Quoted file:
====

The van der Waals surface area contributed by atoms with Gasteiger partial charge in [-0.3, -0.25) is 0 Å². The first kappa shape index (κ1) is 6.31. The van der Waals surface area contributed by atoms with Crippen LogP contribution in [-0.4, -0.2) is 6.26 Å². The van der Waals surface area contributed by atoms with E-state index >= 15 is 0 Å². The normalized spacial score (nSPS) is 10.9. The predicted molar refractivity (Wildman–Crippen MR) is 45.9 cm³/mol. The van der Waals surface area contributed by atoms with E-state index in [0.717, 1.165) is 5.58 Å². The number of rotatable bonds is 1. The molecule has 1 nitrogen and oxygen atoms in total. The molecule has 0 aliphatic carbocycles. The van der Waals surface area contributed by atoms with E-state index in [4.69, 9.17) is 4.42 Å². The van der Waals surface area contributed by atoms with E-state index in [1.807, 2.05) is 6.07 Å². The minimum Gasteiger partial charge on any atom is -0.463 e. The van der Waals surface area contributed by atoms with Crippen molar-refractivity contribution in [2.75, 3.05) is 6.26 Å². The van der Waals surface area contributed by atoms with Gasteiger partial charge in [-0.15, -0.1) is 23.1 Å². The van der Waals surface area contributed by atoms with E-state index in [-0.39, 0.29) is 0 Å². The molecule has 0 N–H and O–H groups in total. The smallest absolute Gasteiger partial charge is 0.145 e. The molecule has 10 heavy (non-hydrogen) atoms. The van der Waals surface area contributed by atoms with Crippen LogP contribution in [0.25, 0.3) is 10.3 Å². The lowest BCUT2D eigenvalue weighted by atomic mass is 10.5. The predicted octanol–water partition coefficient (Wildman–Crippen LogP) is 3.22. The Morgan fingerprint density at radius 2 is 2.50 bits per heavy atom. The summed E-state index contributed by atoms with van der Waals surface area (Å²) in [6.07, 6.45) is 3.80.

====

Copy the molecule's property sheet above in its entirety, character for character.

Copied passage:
The van der Waals surface area contributed by atoms with Gasteiger partial charge in [-0.3, -0.25) is 0 Å². The first kappa shape index (κ1) is 6.31. The van der Waals surface area contributed by atoms with Crippen LogP contribution in [-0.4, -0.2) is 6.26 Å². The van der Waals surface area contributed by atoms with E-state index >= 15 is 0 Å². The normalized spacial score (nSPS) is 10.9. The predicted molar refractivity (Wildman–Crippen MR) is 45.9 cm³/mol. The van der Waals surface area contributed by atoms with E-state index in [0.717, 1.165) is 5.58 Å². The number of rotatable bonds is 1. The molecule has 1 nitrogen and oxygen atoms in total. The molecule has 0 aliphatic carbocycles. The van der Waals surface area contributed by atoms with E-state index in [4.69, 9.17) is 4.42 Å². The van der Waals surface area contributed by atoms with E-state index in [1.807, 2.05) is 6.07 Å². The minimum Gasteiger partial charge on any atom is -0.463 e. The van der Waals surface area contributed by atoms with Crippen molar-refractivity contribution in [2.75, 3.05) is 6.26 Å². The van der Waals surface area contributed by atoms with Gasteiger partial charge in [-0.15, -0.1) is 23.1 Å². The van der Waals surface area contributed by atoms with E-state index in [-0.39, 0.29) is 0 Å². The molecule has 0 N–H and O–H groups in total. The smallest absolute Gasteiger partial charge is 0.145 e. The molecule has 10 heavy (non-hydrogen) atoms. The van der Waals surface area contributed by atoms with Crippen LogP contribution in [0.25, 0.3) is 10.3 Å². The lowest BCUT2D eigenvalue weighted by atomic mass is 10.5. The predicted octanol–water partition coefficient (Wildman–Crippen LogP) is 3.22. The Morgan fingerprint density at radius 2 is 2.50 bits per heavy atom. The summed E-state index contributed by atoms with van der Waals surface area (Å²) in [6.07, 6.45) is 3.80.